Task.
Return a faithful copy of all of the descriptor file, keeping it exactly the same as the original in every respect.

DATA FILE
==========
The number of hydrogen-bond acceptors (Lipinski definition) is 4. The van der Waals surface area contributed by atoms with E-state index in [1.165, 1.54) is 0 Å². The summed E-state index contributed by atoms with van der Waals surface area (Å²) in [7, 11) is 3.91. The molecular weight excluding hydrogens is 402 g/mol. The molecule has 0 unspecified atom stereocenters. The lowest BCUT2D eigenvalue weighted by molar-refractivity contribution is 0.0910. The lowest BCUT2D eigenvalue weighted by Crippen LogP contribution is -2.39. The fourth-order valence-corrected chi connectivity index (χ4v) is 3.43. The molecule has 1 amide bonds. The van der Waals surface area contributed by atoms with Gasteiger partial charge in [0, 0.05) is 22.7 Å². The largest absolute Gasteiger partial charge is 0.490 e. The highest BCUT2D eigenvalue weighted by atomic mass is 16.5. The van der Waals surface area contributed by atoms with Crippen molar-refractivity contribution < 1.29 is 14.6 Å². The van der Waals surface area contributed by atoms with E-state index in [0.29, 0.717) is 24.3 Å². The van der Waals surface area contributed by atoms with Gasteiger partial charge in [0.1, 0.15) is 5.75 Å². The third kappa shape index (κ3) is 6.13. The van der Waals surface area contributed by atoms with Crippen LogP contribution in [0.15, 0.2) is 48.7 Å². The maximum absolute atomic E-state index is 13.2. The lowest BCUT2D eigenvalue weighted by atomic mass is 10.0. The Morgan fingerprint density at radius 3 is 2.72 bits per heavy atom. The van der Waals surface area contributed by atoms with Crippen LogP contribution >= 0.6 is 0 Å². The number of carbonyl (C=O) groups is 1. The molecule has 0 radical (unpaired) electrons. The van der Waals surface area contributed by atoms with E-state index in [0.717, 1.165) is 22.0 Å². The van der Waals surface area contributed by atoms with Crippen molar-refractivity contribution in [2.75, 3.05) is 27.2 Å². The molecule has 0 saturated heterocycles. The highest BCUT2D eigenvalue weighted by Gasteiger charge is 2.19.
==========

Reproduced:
The number of hydrogen-bond acceptors (Lipinski definition) is 4. The van der Waals surface area contributed by atoms with E-state index in [1.165, 1.54) is 0 Å². The summed E-state index contributed by atoms with van der Waals surface area (Å²) in [7, 11) is 3.91. The molecular weight excluding hydrogens is 402 g/mol. The molecule has 0 unspecified atom stereocenters. The lowest BCUT2D eigenvalue weighted by molar-refractivity contribution is 0.0910. The lowest BCUT2D eigenvalue weighted by Crippen LogP contribution is -2.39. The fourth-order valence-corrected chi connectivity index (χ4v) is 3.43. The molecule has 1 amide bonds. The van der Waals surface area contributed by atoms with Gasteiger partial charge in [0, 0.05) is 22.7 Å². The largest absolute Gasteiger partial charge is 0.490 e. The highest BCUT2D eigenvalue weighted by atomic mass is 16.5. The van der Waals surface area contributed by atoms with Crippen molar-refractivity contribution < 1.29 is 14.6 Å². The van der Waals surface area contributed by atoms with E-state index in [0.29, 0.717) is 24.3 Å². The van der Waals surface area contributed by atoms with Gasteiger partial charge in [0.1, 0.15) is 5.75 Å². The third kappa shape index (κ3) is 6.13. The van der Waals surface area contributed by atoms with Crippen LogP contribution in [0.15, 0.2) is 48.7 Å². The maximum absolute atomic E-state index is 13.2. The lowest BCUT2D eigenvalue weighted by atomic mass is 10.0. The Morgan fingerprint density at radius 3 is 2.72 bits per heavy atom. The van der Waals surface area contributed by atoms with Crippen LogP contribution >= 0.6 is 0 Å². The number of carbonyl (C=O) groups is 1. The molecule has 0 radical (unpaired) electrons. The van der Waals surface area contributed by atoms with E-state index in [0.717, 1.165) is 22.0 Å². The van der Waals surface area contributed by atoms with Crippen molar-refractivity contribution in [2.75, 3.05) is 27.2 Å². The molecule has 0 saturated heterocycles. The highest BCUT2D eigenvalue weighted by Gasteiger charge is 2.19.